Géoportail’ (Geoportal) is an online platform providing and summarising geographic data for multiple user groups. Set up by the land register and topographic administration of the Grand Duchy of Luxembourg, it was launched in 2011 to increase transparency, digitalising information and making it more accessible for users.

Different thematic sections in Géoportail.

Rationale for action

Geographic data used by public administrations is often not simply accessible to the public. Some data is classified as confidential, some is not confidential but is unavailable to the public. This can be due to missing platforms, complex query processes, etc. New communication technologies can make such data easily accessible.

Data often lie in different repositories without being coordinated and combined. Making them accessible, with a focus on standardising data types, data categories, metadata and so on, creates a database from which more than the public benefits.

The Géoportail was set up provide open source access to publicly owned, geographic information. Making this available follows the European Union policies in the INSPIRE directive (INfrastructure of SPatial InfoRmation in Europe) from 2007. By making data openly accessible, free to use and reuse, governance processes and decisions become more transparent for citizens.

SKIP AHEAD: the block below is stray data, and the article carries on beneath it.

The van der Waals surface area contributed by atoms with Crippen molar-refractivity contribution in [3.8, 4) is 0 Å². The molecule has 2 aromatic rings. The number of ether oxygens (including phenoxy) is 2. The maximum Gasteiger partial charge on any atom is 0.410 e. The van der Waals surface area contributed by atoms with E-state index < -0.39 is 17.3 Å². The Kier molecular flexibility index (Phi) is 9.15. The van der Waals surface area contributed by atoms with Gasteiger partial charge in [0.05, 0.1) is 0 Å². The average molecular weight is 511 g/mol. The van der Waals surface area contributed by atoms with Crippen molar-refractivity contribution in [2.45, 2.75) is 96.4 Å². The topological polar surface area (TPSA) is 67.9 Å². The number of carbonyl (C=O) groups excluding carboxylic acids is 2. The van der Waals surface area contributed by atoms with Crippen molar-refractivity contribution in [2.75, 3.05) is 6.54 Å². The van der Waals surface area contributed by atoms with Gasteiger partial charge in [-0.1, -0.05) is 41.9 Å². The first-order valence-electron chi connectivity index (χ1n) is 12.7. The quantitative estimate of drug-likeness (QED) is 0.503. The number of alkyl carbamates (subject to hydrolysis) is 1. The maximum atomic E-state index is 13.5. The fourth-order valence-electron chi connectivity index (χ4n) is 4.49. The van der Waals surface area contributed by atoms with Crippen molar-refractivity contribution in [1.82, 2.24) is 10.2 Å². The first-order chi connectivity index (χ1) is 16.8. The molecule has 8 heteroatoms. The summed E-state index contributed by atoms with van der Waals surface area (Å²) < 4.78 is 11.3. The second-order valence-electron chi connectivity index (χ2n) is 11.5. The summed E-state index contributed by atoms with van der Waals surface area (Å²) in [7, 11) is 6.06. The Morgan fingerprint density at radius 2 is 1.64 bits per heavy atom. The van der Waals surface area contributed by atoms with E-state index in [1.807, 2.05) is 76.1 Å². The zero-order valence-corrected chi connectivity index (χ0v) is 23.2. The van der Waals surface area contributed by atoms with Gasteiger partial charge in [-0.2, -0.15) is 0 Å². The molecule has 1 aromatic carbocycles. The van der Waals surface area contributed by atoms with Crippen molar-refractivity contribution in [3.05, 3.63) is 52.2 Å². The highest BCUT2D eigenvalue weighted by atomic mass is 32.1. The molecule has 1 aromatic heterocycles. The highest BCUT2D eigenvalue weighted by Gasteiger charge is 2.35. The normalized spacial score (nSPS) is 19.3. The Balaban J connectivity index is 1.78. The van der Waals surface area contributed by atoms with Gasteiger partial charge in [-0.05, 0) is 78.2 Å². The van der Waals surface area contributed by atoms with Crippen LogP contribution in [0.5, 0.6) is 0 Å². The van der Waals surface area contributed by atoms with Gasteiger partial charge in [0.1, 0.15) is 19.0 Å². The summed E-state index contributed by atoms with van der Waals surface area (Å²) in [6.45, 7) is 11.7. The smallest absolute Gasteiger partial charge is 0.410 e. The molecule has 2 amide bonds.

Digital Elevation Model in Géoportail.

Objective

The idea behind Géoportail is to harmonise public geodata from different institutions (i.e. the environment ministry and the ministry in charge of the land register). The online geodata system provides individual users, professional users and developers with multiple functionalities. Individuals can for example easily access cadastral, topographic information and also information on infrastructure, environment, tourism, land use plans. Information displayed on the Géoportail can be exported to either PNG or PDF format for individual users.